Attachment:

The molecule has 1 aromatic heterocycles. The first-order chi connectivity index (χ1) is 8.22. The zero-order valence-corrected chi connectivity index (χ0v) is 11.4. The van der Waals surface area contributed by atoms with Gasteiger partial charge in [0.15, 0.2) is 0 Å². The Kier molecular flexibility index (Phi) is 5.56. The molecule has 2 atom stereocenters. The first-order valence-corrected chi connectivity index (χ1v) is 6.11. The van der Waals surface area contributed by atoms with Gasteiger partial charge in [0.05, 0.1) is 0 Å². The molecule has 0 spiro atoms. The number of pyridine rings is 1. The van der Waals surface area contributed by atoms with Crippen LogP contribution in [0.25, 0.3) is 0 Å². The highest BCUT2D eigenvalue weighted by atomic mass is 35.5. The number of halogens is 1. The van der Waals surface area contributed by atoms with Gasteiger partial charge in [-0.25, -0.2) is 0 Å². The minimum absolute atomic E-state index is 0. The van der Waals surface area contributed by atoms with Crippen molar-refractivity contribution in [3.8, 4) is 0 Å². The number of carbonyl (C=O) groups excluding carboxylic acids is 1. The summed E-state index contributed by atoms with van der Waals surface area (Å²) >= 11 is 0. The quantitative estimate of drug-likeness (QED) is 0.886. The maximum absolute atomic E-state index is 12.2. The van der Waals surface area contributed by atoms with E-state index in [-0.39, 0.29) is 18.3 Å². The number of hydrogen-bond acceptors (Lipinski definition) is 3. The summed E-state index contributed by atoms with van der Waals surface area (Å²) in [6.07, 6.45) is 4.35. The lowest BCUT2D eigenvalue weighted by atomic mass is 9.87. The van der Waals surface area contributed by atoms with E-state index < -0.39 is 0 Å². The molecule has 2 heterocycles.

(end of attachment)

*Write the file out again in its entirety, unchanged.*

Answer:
The molecule has 1 aromatic heterocycles. The first-order chi connectivity index (χ1) is 8.22. The zero-order valence-corrected chi connectivity index (χ0v) is 11.4. The van der Waals surface area contributed by atoms with Gasteiger partial charge in [0.15, 0.2) is 0 Å². The Kier molecular flexibility index (Phi) is 5.56. The molecule has 2 atom stereocenters. The first-order valence-corrected chi connectivity index (χ1v) is 6.11. The van der Waals surface area contributed by atoms with Gasteiger partial charge in [0.05, 0.1) is 0 Å². The molecule has 0 spiro atoms. The number of pyridine rings is 1. The van der Waals surface area contributed by atoms with Crippen LogP contribution in [0.25, 0.3) is 0 Å². The highest BCUT2D eigenvalue weighted by atomic mass is 35.5. The number of halogens is 1. The van der Waals surface area contributed by atoms with Gasteiger partial charge in [-0.25, -0.2) is 0 Å². The minimum absolute atomic E-state index is 0. The van der Waals surface area contributed by atoms with Crippen molar-refractivity contribution in [3.8, 4) is 0 Å². The number of carbonyl (C=O) groups excluding carboxylic acids is 1. The summed E-state index contributed by atoms with van der Waals surface area (Å²) >= 11 is 0. The quantitative estimate of drug-likeness (QED) is 0.886. The maximum absolute atomic E-state index is 12.2. The van der Waals surface area contributed by atoms with E-state index in [-0.39, 0.29) is 18.3 Å². The number of hydrogen-bond acceptors (Lipinski definition) is 3. The summed E-state index contributed by atoms with van der Waals surface area (Å²) in [6.07, 6.45) is 4.35. The lowest BCUT2D eigenvalue weighted by atomic mass is 9.87. The van der Waals surface area contributed by atoms with E-state index < -0.39 is 0 Å². The molecule has 2 heterocycles.